The linear receiver

The ideal receiver for weak signals is the linear receiver. It uses linear processes only and it may be implemented in analog or digital hardware or some combination.

The ideal receiver will be completely quiet, the output should be zero, if a resistor that is kept at a temperature of -273 degrees Celsius ( 0 degrees Kelvin, "absolute zero") is connected to its input. In case something else is connected (an antenna) the ideal receiver will select a narrow part of the frequency spectrum, amplify it and convert it to the audio frequency band. That is all!

Linear processes may be applied in any order. They may be split in several linear processes applied after each other in any order. Due to the limitations of the building blocks available one has to use many linear processes to realize something that is nearly an ideal linear receiver.

Below is a list of the most important building blocks of a receiver for 144MHz which is probably the most difficult band with respect to the fact that a very low noise figure is useful at the same time as very strong interference may be present, consisting of both in-band and out-of-band signals.

Note that the goal is to come as close as possible to an ideal receiver so there are no compromises "just in case". If compromises are required, they should be made with full awareness of what the conflicting desires are, so that no valuable performance features are thrown away in vain.

For EME (moonbounce, reflecting signals off the moon) it is essential to have a receiver with a performance close to that of an ideal receiver. When morse coded messages are received at a level where many repetitions are required, a small degradation of S/N (signal-to-noise ratio) will have large effects. Improving S/N as little as 0.2dB (5% in terms of power) may be the difference between success and failure.

In "regular" communication an improvement of 1dB in S/N can not be noticed at all. Degrading the noise floor by a single dB makes it much easier to improve immunity against cross-modulation and overload.

1. The input amplifier

The input amplifier should not add any significant noise to the signal received from the antenna and it should not saturate from strong signals that may be present.

Noise is best expressed as a noise temperature because noise temperatures are additive. Look here for some more info on noise figures and noise temperatures

Obtaining near ideal noise performance of a receiver while maintaining good immunity to cross-modulation and overloading requires a good understanding of the problems involved. Look at this link preamplifier design which mainly discusses the input circuitry and the trade-off between noise figure and selectivity and how that relates to the LC ratio. The discussion is relevant to higher bands where often too low impedance levels are chosen for the input filters. A 50 ohm transmission line high Q resonator may provide unnecessarily good filtering while it degrades the noise temperature too much. A higher impedance for the input filter gives lower noise and should be a good choice at 432 and 1296MHz where the low sky temperature makes low system noise particularly important.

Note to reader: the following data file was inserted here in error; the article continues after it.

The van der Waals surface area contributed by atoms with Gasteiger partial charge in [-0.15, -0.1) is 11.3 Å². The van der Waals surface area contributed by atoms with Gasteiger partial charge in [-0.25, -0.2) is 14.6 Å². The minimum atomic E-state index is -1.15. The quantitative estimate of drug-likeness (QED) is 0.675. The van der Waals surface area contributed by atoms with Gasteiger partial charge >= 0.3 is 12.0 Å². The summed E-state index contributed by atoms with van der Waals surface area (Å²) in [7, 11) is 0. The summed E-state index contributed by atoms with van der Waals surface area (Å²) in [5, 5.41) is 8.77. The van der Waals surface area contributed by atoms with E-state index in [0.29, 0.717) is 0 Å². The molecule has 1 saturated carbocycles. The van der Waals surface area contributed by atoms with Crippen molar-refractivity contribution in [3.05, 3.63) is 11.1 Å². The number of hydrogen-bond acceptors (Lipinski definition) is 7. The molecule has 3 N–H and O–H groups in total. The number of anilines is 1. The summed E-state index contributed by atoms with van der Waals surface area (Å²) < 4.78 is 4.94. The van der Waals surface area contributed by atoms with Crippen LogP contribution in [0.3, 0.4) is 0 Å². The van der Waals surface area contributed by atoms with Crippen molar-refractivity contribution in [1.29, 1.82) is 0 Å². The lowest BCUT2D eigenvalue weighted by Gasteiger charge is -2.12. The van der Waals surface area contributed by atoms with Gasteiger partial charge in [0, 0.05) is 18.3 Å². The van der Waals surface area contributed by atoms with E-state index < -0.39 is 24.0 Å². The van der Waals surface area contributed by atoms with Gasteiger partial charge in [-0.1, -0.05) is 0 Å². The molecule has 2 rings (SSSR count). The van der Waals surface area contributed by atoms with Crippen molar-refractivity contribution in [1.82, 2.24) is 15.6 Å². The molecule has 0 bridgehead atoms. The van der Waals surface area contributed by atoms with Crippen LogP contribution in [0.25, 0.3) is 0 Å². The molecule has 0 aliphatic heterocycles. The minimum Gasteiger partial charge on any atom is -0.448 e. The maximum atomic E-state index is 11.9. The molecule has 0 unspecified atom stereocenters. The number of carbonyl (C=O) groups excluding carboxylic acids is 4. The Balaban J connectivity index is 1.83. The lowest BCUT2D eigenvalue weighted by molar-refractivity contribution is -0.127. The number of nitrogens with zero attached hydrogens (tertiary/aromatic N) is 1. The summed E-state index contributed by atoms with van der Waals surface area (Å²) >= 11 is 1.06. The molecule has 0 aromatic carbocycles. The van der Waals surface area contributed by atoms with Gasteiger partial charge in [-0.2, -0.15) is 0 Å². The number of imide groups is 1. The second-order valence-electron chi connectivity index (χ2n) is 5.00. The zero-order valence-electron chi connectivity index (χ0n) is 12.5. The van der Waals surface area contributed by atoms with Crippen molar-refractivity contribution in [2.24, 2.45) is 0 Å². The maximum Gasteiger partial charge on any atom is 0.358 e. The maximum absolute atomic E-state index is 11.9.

Once the compromise between noise performance and overload characteristics has been decided one should be sure the preamplifier is as close to ideal as possible for the particular device and technology.

The famous "Murphy's law" says something one should not forget....... It is a good idea to place an overload detector at the output of all amplifiers that are followed by filters. The need for a filter directly after the preamplifier is discussed below.

2. The second RF amplifier

The gain of the preamplifier is not sufficient to overcome the noise floor of the first converting process which is a frequency mixer in today's technology. Some time in the future it will probably be an A/D converter.

Even though it is possible to make wideband amplifiers that allow enough power output to make saturation impossible by the RF power that can be delivered by the preamplifier it is generally a good idea to insert some selectivity between the preamplifier and the second RF stage. Since this filter is not really needed there is no reason to make it complicated or to allow much attenuation within the passband.

The pre-amplifier is normally located very close to the antenna while the rest of the receiver is placed indoors so there is an attenuator in the form of a long cable between the preamplifier and the second RF stage.